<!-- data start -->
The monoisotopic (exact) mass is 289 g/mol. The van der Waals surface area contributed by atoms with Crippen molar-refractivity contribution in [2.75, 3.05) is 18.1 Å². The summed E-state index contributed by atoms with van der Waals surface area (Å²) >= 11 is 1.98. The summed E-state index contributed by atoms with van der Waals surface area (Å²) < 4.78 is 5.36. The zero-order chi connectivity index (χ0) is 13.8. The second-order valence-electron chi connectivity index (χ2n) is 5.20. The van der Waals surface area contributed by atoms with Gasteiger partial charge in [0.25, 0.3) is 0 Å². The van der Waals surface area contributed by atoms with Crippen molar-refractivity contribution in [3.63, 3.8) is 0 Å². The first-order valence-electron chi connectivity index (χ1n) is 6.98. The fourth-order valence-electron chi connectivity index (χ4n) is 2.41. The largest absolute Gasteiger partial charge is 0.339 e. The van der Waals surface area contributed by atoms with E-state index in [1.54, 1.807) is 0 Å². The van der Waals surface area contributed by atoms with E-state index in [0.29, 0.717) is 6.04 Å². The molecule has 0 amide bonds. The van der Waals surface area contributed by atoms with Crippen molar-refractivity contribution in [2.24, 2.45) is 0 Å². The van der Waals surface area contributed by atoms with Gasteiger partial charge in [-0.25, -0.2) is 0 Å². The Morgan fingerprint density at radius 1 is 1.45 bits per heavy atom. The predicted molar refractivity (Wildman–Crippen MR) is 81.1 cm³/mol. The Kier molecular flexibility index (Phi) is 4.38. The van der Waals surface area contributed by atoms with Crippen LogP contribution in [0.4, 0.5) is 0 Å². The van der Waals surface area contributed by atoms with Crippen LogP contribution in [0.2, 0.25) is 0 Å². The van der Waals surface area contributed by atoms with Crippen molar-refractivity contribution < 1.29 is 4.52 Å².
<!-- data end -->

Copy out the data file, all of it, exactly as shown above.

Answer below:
The monoisotopic (exact) mass is 289 g/mol. The van der Waals surface area contributed by atoms with Crippen molar-refractivity contribution in [2.75, 3.05) is 18.1 Å². The summed E-state index contributed by atoms with van der Waals surface area (Å²) >= 11 is 1.98. The summed E-state index contributed by atoms with van der Waals surface area (Å²) < 4.78 is 5.36. The zero-order chi connectivity index (χ0) is 13.8. The second-order valence-electron chi connectivity index (χ2n) is 5.20. The van der Waals surface area contributed by atoms with Gasteiger partial charge in [0.25, 0.3) is 0 Å². The van der Waals surface area contributed by atoms with Crippen molar-refractivity contribution in [3.63, 3.8) is 0 Å². The first-order valence-electron chi connectivity index (χ1n) is 6.98. The fourth-order valence-electron chi connectivity index (χ4n) is 2.41. The largest absolute Gasteiger partial charge is 0.339 e. The van der Waals surface area contributed by atoms with E-state index in [1.54, 1.807) is 0 Å². The van der Waals surface area contributed by atoms with E-state index in [0.29, 0.717) is 6.04 Å². The molecule has 0 amide bonds. The van der Waals surface area contributed by atoms with Crippen molar-refractivity contribution in [2.24, 2.45) is 0 Å². The van der Waals surface area contributed by atoms with Gasteiger partial charge in [-0.25, -0.2) is 0 Å². The Morgan fingerprint density at radius 1 is 1.45 bits per heavy atom. The predicted molar refractivity (Wildman–Crippen MR) is 81.1 cm³/mol. The Kier molecular flexibility index (Phi) is 4.38. The van der Waals surface area contributed by atoms with Crippen LogP contribution in [0.4, 0.5) is 0 Å². The van der Waals surface area contributed by atoms with Crippen LogP contribution in [0.2, 0.25) is 0 Å². The van der Waals surface area contributed by atoms with Crippen molar-refractivity contribution < 1.29 is 4.52 Å².